Tenn. Senate passes bill criminalizing public drag performances

Published: Feb. 9, 2023 at 10:35 AM CST
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NASHVILLE, Tenn. (WMC) - The Tennessee Senate passed a bill aimed at criminalizing public drag performances.

Senate Bill 3 would classify “adult cabaret performances” as a Class A misdemeanor if done on public property or where it can be viewed by a person who is not an adult.

The bill identifies “adult cabaret performances” as anything that features “topless dancers, go-go dancers, exotic dancers, strippers, male or female impersonators who provide entertainment that appeals to a prurient interest, or similar entertainers, regardless of whether or not performed for consideration.”

These performances are described as harmful to minors in the bill, which is defined as:

  1. Would be found by the average person applying contemporary community standards to appeal predominantly to the prurient, shameful, or morbid interests of minors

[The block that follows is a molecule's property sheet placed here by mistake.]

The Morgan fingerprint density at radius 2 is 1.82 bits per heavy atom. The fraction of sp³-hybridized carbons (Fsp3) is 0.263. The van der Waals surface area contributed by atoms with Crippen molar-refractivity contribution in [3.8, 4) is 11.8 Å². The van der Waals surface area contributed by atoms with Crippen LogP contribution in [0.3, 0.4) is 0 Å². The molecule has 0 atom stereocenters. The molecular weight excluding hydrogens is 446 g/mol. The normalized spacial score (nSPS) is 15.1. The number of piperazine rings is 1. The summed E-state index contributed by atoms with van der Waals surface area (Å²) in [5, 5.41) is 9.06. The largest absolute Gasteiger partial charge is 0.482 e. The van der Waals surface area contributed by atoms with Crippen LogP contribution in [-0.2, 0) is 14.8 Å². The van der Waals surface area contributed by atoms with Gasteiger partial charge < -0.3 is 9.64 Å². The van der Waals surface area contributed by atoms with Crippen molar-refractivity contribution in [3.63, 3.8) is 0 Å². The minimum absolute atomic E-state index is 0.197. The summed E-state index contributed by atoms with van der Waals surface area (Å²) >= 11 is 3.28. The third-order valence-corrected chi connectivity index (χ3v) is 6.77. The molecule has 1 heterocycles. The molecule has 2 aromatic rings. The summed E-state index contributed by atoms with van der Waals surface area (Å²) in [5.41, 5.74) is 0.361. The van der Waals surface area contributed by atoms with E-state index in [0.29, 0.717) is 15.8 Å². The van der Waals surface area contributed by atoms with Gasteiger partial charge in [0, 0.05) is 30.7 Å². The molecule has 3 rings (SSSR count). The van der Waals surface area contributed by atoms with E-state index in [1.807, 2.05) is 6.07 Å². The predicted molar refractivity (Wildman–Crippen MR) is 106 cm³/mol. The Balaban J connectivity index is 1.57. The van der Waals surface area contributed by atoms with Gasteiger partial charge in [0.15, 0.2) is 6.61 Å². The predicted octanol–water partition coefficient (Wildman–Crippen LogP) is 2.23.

2. Is patently offensive to prevailing standards in the adult community as a whole with respect to what is suitable for minors
  3. Taken as a whole lacks serious literary, artistic, political, or scientific values for minors.

The amended bill was sponsored by Senator Jack Johnson of Franklin.

“If you want to have that kind of entertainment in your private business, that’s fine, you just can’t let kids in,” said Johnson Thursday morning.

It was approved with a 26-6 vote, with all of the Senate Democrats opposing the measure.

“They filed this bill the day after Election Day. They made it very clear that the priorities of the Tennessee general assembly were to discriminate against the LGBTQ community and not real issues like crime, like jobs, like healthcare in our state,” said Shahin Samiei, Shelby County representative of the Tennessee Equality Project.

Subsequent violations of the law would be a Class E felony.

Shelby County District Attorney Steve Mulroy would not comment on pending legislation, but he did tell Action News 5 that he “does not favor the bill.”

The bill must now go to the House for a vote, and if passed, will be signed by Governor Bill Lee.

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